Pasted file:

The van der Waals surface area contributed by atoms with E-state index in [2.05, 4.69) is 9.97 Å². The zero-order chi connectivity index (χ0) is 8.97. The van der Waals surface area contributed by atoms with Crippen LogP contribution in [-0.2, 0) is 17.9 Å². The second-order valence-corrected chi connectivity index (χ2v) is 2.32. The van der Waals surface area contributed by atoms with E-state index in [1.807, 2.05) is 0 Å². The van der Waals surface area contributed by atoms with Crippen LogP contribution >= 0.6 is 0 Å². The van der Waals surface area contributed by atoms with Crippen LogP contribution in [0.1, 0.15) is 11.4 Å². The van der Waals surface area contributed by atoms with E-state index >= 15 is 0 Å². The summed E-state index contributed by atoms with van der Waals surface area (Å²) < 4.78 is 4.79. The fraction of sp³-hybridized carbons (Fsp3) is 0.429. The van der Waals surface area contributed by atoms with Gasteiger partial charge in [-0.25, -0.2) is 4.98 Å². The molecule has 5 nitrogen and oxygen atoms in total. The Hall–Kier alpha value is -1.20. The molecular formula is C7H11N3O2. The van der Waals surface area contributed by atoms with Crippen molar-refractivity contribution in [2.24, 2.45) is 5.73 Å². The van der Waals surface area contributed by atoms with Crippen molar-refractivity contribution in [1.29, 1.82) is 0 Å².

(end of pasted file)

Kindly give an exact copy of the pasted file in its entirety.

The van der Waals surface area contributed by atoms with E-state index in [2.05, 4.69) is 9.97 Å². The zero-order chi connectivity index (χ0) is 8.97. The van der Waals surface area contributed by atoms with Crippen LogP contribution in [-0.2, 0) is 17.9 Å². The second-order valence-corrected chi connectivity index (χ2v) is 2.32. The van der Waals surface area contributed by atoms with E-state index in [1.807, 2.05) is 0 Å². The van der Waals surface area contributed by atoms with Crippen LogP contribution >= 0.6 is 0 Å². The van der Waals surface area contributed by atoms with Crippen LogP contribution in [0.1, 0.15) is 11.4 Å². The van der Waals surface area contributed by atoms with E-state index >= 15 is 0 Å². The summed E-state index contributed by atoms with van der Waals surface area (Å²) < 4.78 is 4.79. The fraction of sp³-hybridized carbons (Fsp3) is 0.429. The van der Waals surface area contributed by atoms with Gasteiger partial charge in [-0.25, -0.2) is 4.98 Å². The molecule has 5 nitrogen and oxygen atoms in total. The Hall–Kier alpha value is -1.20. The molecular formula is C7H11N3O2. The van der Waals surface area contributed by atoms with Crippen molar-refractivity contribution in [2.24, 2.45) is 5.73 Å². The van der Waals surface area contributed by atoms with Crippen molar-refractivity contribution in [1.29, 1.82) is 0 Å².